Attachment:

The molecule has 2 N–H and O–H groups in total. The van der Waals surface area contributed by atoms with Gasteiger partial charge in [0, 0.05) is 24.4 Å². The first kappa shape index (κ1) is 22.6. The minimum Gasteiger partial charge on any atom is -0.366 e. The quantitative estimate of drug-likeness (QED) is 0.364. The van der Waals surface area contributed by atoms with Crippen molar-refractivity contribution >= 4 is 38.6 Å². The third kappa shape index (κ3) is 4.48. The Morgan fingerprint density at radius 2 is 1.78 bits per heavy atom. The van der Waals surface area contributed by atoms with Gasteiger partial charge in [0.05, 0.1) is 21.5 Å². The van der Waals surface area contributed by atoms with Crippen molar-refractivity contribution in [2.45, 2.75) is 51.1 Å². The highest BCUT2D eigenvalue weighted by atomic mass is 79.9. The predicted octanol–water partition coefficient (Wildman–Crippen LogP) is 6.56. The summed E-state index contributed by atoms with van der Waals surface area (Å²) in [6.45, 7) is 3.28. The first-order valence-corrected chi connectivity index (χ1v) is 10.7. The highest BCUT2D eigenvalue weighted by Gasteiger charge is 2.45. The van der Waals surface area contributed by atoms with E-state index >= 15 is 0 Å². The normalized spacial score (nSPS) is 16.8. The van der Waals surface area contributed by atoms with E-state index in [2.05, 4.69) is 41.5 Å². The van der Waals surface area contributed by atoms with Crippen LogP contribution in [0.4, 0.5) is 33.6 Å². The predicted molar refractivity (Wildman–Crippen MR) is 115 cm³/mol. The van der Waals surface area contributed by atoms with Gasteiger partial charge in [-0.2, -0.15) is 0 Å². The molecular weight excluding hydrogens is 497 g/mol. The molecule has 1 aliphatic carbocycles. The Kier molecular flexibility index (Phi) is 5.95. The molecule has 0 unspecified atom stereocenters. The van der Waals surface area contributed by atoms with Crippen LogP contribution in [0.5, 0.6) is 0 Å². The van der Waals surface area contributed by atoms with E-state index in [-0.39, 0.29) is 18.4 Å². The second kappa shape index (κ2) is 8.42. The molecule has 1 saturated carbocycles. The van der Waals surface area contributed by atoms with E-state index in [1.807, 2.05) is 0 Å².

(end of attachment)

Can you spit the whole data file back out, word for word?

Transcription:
The molecule has 2 N–H and O–H groups in total. The van der Waals surface area contributed by atoms with Gasteiger partial charge in [0, 0.05) is 24.4 Å². The first kappa shape index (κ1) is 22.6. The minimum Gasteiger partial charge on any atom is -0.366 e. The quantitative estimate of drug-likeness (QED) is 0.364. The van der Waals surface area contributed by atoms with Crippen molar-refractivity contribution >= 4 is 38.6 Å². The third kappa shape index (κ3) is 4.48. The Morgan fingerprint density at radius 2 is 1.78 bits per heavy atom. The van der Waals surface area contributed by atoms with Gasteiger partial charge in [0.05, 0.1) is 21.5 Å². The van der Waals surface area contributed by atoms with Crippen molar-refractivity contribution in [2.45, 2.75) is 51.1 Å². The highest BCUT2D eigenvalue weighted by atomic mass is 79.9. The predicted octanol–water partition coefficient (Wildman–Crippen LogP) is 6.56. The summed E-state index contributed by atoms with van der Waals surface area (Å²) in [6.45, 7) is 3.28. The first-order valence-corrected chi connectivity index (χ1v) is 10.7. The highest BCUT2D eigenvalue weighted by Gasteiger charge is 2.45. The van der Waals surface area contributed by atoms with E-state index >= 15 is 0 Å². The normalized spacial score (nSPS) is 16.8. The van der Waals surface area contributed by atoms with E-state index in [2.05, 4.69) is 41.5 Å². The van der Waals surface area contributed by atoms with Crippen LogP contribution in [0.4, 0.5) is 33.6 Å². The predicted molar refractivity (Wildman–Crippen MR) is 115 cm³/mol. The van der Waals surface area contributed by atoms with Gasteiger partial charge in [-0.2, -0.15) is 0 Å². The molecular weight excluding hydrogens is 497 g/mol. The molecule has 1 aliphatic carbocycles. The Kier molecular flexibility index (Phi) is 5.95. The molecule has 0 unspecified atom stereocenters. The van der Waals surface area contributed by atoms with Crippen LogP contribution in [0.5, 0.6) is 0 Å². The van der Waals surface area contributed by atoms with E-state index in [-0.39, 0.29) is 18.4 Å². The second kappa shape index (κ2) is 8.42. The molecule has 1 saturated carbocycles. The van der Waals surface area contributed by atoms with E-state index in [1.807, 2.05) is 0 Å².